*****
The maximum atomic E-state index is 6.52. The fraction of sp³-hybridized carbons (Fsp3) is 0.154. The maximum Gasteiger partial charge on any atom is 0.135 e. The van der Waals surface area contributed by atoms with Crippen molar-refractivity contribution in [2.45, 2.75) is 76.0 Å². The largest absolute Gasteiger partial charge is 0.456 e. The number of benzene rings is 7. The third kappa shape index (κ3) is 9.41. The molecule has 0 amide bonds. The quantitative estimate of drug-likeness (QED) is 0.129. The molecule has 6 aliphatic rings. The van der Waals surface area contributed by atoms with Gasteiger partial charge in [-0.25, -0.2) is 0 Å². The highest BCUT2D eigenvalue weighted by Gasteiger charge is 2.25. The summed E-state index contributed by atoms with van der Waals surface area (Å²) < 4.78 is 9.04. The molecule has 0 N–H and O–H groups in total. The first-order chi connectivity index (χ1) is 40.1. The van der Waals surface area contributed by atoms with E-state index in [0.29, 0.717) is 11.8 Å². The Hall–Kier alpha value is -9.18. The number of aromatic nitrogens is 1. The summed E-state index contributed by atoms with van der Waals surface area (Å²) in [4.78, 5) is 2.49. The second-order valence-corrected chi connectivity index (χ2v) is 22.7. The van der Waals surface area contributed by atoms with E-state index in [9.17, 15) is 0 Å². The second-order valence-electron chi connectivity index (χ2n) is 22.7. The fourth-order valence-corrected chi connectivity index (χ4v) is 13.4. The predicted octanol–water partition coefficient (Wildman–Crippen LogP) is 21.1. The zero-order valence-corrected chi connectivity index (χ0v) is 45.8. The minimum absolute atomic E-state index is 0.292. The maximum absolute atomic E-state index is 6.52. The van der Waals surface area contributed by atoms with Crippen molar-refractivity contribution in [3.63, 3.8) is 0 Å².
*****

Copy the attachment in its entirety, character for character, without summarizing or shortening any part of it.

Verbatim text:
The maximum atomic E-state index is 6.52. The fraction of sp³-hybridized carbons (Fsp3) is 0.154. The maximum Gasteiger partial charge on any atom is 0.135 e. The van der Waals surface area contributed by atoms with Crippen molar-refractivity contribution in [2.45, 2.75) is 76.0 Å². The largest absolute Gasteiger partial charge is 0.456 e. The number of benzene rings is 7. The third kappa shape index (κ3) is 9.41. The molecule has 0 amide bonds. The quantitative estimate of drug-likeness (QED) is 0.129. The molecule has 6 aliphatic rings. The van der Waals surface area contributed by atoms with Gasteiger partial charge in [-0.25, -0.2) is 0 Å². The highest BCUT2D eigenvalue weighted by Gasteiger charge is 2.25. The summed E-state index contributed by atoms with van der Waals surface area (Å²) < 4.78 is 9.04. The molecule has 0 N–H and O–H groups in total. The first-order chi connectivity index (χ1) is 40.1. The van der Waals surface area contributed by atoms with E-state index in [0.29, 0.717) is 11.8 Å². The Hall–Kier alpha value is -9.18. The number of aromatic nitrogens is 1. The summed E-state index contributed by atoms with van der Waals surface area (Å²) in [4.78, 5) is 2.49. The second-order valence-corrected chi connectivity index (χ2v) is 22.7. The van der Waals surface area contributed by atoms with E-state index in [9.17, 15) is 0 Å². The second-order valence-electron chi connectivity index (χ2n) is 22.7. The fourth-order valence-corrected chi connectivity index (χ4v) is 13.4. The predicted octanol–water partition coefficient (Wildman–Crippen LogP) is 21.1. The zero-order valence-corrected chi connectivity index (χ0v) is 45.8. The minimum absolute atomic E-state index is 0.292. The maximum absolute atomic E-state index is 6.52. The van der Waals surface area contributed by atoms with Crippen molar-refractivity contribution in [3.63, 3.8) is 0 Å².